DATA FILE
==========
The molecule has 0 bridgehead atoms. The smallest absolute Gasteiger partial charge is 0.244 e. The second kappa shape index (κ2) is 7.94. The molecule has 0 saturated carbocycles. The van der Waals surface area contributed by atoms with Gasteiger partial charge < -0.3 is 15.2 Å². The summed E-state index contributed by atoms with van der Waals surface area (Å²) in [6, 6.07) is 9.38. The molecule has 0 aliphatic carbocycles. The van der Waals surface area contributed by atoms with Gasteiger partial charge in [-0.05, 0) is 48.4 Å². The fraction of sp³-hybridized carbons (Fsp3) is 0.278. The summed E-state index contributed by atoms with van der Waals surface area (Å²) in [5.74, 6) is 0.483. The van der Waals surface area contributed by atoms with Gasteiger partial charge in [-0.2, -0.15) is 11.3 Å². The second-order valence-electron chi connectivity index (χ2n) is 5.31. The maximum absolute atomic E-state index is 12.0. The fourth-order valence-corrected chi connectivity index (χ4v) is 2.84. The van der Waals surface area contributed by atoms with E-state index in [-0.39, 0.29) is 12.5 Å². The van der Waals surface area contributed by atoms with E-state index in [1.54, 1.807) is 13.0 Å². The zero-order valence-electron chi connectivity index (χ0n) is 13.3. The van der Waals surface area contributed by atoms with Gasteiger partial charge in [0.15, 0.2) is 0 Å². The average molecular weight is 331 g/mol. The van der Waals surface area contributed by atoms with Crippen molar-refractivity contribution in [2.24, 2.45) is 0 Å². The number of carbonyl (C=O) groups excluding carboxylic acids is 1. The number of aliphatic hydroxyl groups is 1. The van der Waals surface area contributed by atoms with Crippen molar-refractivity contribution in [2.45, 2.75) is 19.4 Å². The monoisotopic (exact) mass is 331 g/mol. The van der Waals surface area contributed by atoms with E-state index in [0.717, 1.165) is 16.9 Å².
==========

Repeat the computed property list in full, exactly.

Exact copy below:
The molecule has 0 bridgehead atoms. The smallest absolute Gasteiger partial charge is 0.244 e. The second kappa shape index (κ2) is 7.94. The molecule has 0 saturated carbocycles. The van der Waals surface area contributed by atoms with Gasteiger partial charge < -0.3 is 15.2 Å². The summed E-state index contributed by atoms with van der Waals surface area (Å²) in [6, 6.07) is 9.38. The molecule has 0 aliphatic carbocycles. The van der Waals surface area contributed by atoms with Gasteiger partial charge in [-0.05, 0) is 48.4 Å². The fraction of sp³-hybridized carbons (Fsp3) is 0.278. The summed E-state index contributed by atoms with van der Waals surface area (Å²) in [5.74, 6) is 0.483. The van der Waals surface area contributed by atoms with Gasteiger partial charge in [-0.2, -0.15) is 11.3 Å². The second-order valence-electron chi connectivity index (χ2n) is 5.31. The maximum absolute atomic E-state index is 12.0. The fourth-order valence-corrected chi connectivity index (χ4v) is 2.84. The van der Waals surface area contributed by atoms with E-state index in [-0.39, 0.29) is 12.5 Å². The van der Waals surface area contributed by atoms with E-state index in [1.54, 1.807) is 13.0 Å². The zero-order valence-electron chi connectivity index (χ0n) is 13.3. The van der Waals surface area contributed by atoms with Gasteiger partial charge in [0.15, 0.2) is 0 Å². The average molecular weight is 331 g/mol. The van der Waals surface area contributed by atoms with Crippen molar-refractivity contribution in [2.24, 2.45) is 0 Å². The number of carbonyl (C=O) groups excluding carboxylic acids is 1. The number of aliphatic hydroxyl groups is 1. The van der Waals surface area contributed by atoms with Crippen molar-refractivity contribution in [2.45, 2.75) is 19.4 Å². The monoisotopic (exact) mass is 331 g/mol. The van der Waals surface area contributed by atoms with E-state index in [0.717, 1.165) is 16.9 Å².